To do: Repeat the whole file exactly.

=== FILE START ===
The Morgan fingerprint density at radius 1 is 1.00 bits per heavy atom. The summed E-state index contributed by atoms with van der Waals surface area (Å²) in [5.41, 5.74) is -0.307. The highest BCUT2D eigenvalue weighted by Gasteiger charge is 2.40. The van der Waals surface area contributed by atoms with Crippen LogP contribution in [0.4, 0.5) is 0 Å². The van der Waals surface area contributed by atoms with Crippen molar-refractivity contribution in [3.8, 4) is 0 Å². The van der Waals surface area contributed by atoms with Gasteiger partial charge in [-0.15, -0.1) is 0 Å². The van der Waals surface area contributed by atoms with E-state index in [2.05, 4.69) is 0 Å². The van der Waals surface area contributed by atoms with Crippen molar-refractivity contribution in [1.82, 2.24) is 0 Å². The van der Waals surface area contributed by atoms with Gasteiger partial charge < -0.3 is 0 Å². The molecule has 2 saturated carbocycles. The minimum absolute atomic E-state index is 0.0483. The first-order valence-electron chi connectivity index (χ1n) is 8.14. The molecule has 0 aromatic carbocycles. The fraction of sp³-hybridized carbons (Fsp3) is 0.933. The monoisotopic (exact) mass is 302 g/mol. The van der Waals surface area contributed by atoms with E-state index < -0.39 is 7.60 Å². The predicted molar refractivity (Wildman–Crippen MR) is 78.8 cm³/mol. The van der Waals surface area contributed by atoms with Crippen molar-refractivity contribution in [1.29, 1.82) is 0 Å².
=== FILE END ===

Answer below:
The Morgan fingerprint density at radius 1 is 1.00 bits per heavy atom. The summed E-state index contributed by atoms with van der Waals surface area (Å²) in [5.41, 5.74) is -0.307. The highest BCUT2D eigenvalue weighted by Gasteiger charge is 2.40. The van der Waals surface area contributed by atoms with Crippen LogP contribution in [0.4, 0.5) is 0 Å². The van der Waals surface area contributed by atoms with Crippen molar-refractivity contribution in [3.8, 4) is 0 Å². The van der Waals surface area contributed by atoms with Gasteiger partial charge in [-0.15, -0.1) is 0 Å². The van der Waals surface area contributed by atoms with E-state index in [2.05, 4.69) is 0 Å². The van der Waals surface area contributed by atoms with Crippen molar-refractivity contribution in [1.82, 2.24) is 0 Å². The van der Waals surface area contributed by atoms with Gasteiger partial charge < -0.3 is 0 Å². The molecule has 2 saturated carbocycles. The minimum absolute atomic E-state index is 0.0483. The first-order valence-electron chi connectivity index (χ1n) is 8.14. The molecule has 0 aromatic carbocycles. The fraction of sp³-hybridized carbons (Fsp3) is 0.933. The monoisotopic (exact) mass is 302 g/mol. The van der Waals surface area contributed by atoms with E-state index < -0.39 is 7.60 Å². The predicted molar refractivity (Wildman–Crippen MR) is 78.8 cm³/mol. The van der Waals surface area contributed by atoms with Crippen molar-refractivity contribution in [1.29, 1.82) is 0 Å².